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Why Is This Such A Hard Concept?

Fische1I challenged my leadership students with one question for their final paper:  how will they use their leadership style and the concepts covered in the course to change the world?  I have a few students who are seriously freaking out over this assignment.

Whether they realize it or not, each of us changes the world in some way.  Some for the better; others... well... not so much.

Should I have changed the assignment to 1) do a biography on your favorite leader; or 2) share your application of your favorite leadership theory; or 3) if you could be any kind of plant, what would you select and why?  OK, maybe that's not the best approach (namely since I just responded to a student's question about whether effective leaders can use sarcasm).

German photographer Till Erdmenger recently created an informed post about how a single photograph can change the world.  His summary could also be applied to leadership:

It´s not easy to determine what gives a photo the power to change the world, but often it seems that it´s related to showing the truth and opening up people´s minds – what do you think?

So... to my readers... I ask... do you feel that you have the power to change the world?  A simple yes or no would suffice, but as always, I welcome the dialogue.

Image is from Till Erdmenger's Fast Fish Series (2000)


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Tom Haskins

I've seen "seriously freaking out" when I've taught college too. Here's what might be going on:
--Getting good grades by acting powerlessly obedient is suddenly jeopardized by the expectation from you to act powerful and independent.
--Getting creative by playing with metaphors is suddenly threatened by the idea of creating a better world
--Getting prepared to enter the world is turned into changing the world upon entry.
--Thinking like a student of leadership is no longer as acceptable as thinking like a leader.
All these are big changes for the students with no transition process, initiation ritual or change model to comprehend the turnarounds.
I hope this sheds some light on the hysterics :-)


One always has the power to change the world. It is a matter of defining the dimension of your world, getting some perspective on time frames. But there is a lot one can do immediately and at any time.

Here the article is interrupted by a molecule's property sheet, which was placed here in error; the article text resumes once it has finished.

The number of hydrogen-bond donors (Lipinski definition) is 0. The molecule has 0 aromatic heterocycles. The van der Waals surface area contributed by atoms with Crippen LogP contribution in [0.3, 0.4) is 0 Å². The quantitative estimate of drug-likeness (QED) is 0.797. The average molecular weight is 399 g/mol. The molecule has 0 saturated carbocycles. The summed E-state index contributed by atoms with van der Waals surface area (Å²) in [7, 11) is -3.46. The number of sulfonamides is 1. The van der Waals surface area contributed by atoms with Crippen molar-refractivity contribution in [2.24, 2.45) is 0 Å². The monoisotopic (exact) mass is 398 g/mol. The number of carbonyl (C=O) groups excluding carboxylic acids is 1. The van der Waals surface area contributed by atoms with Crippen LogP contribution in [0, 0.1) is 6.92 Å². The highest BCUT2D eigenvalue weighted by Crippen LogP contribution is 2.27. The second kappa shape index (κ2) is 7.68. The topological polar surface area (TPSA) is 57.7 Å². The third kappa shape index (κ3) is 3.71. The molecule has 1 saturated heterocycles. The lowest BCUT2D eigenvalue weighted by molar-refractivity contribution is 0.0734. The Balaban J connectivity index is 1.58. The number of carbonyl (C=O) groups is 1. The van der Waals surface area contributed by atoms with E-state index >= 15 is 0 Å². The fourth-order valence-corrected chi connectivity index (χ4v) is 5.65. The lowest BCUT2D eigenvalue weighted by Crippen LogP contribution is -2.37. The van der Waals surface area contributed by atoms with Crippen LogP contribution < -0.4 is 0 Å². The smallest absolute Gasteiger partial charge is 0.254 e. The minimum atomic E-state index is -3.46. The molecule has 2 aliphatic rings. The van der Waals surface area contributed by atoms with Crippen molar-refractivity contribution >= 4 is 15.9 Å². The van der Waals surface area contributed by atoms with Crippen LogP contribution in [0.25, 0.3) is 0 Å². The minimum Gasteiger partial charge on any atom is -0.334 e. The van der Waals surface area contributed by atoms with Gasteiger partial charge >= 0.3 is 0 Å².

I think this is a terrific assignment since it helps to convert the knowledge you have been imparting in class into something that is personal and usable. And I presume those are two of the points of your class.

Dean Fuhrman

I saw this quote from Anita Roddick that I thought applied to your question ... "If you think you are too small to make a difference, you have never been in bed with a mosquito"

Timothy Johnson

Tom - what a brilliant perception. I'd never really thought about the students' concerns about grades (although it should have crossed my mind).

Dean - I always enjoy your inputs, and the Roddick quote just nails it. I'll have to use that in class some time.

Angela Maiers

It must have been the week for students to "seriously freak out". That should not stop us from pushing them to stretch and grow. This is an incredible assignment. If we do not get our students to start thinking about being difference makers, what are we doing in education in the first place-right?

I would love to hear about what they turned in. You are being a difference maker by your influence on your students. Great work!

Timothy Johnson

Hi Angela - I'm anxious to hear what they come up with as well. I think they will surprise me, and they WILL change the world.


Excellent assignment. Your talk of "freaking out" reminded me of a girl I went to grad school with. She was most certainly worried about grades first. And was uncomfortable with anything that didn't have a definite "correct" answer. She was also much younger than most of the students in the program.

I'm changing the world. Consciously. I've started by changing my OWN world - by opening myself up, by putting out positive energy, by not allowing naysayers and pessimists to infiltrate, by being annoyingly difficult to anger or offend, by following my gut...


Timothy Johnson

Hilary - thanks for joining the conversation. And I LOVE your prescription for changing your own world first... that's how we change the broader world. I purposely stay ambiguous about grades... I think it keeps it more real world for my students.

And I love your photography! Your pictures are great! As somebody who is just now dabbling in the world of photographic fun, I appreciate someone who really raises it to an art form. I'm learning how to "read" the photographer through the pictures they take.

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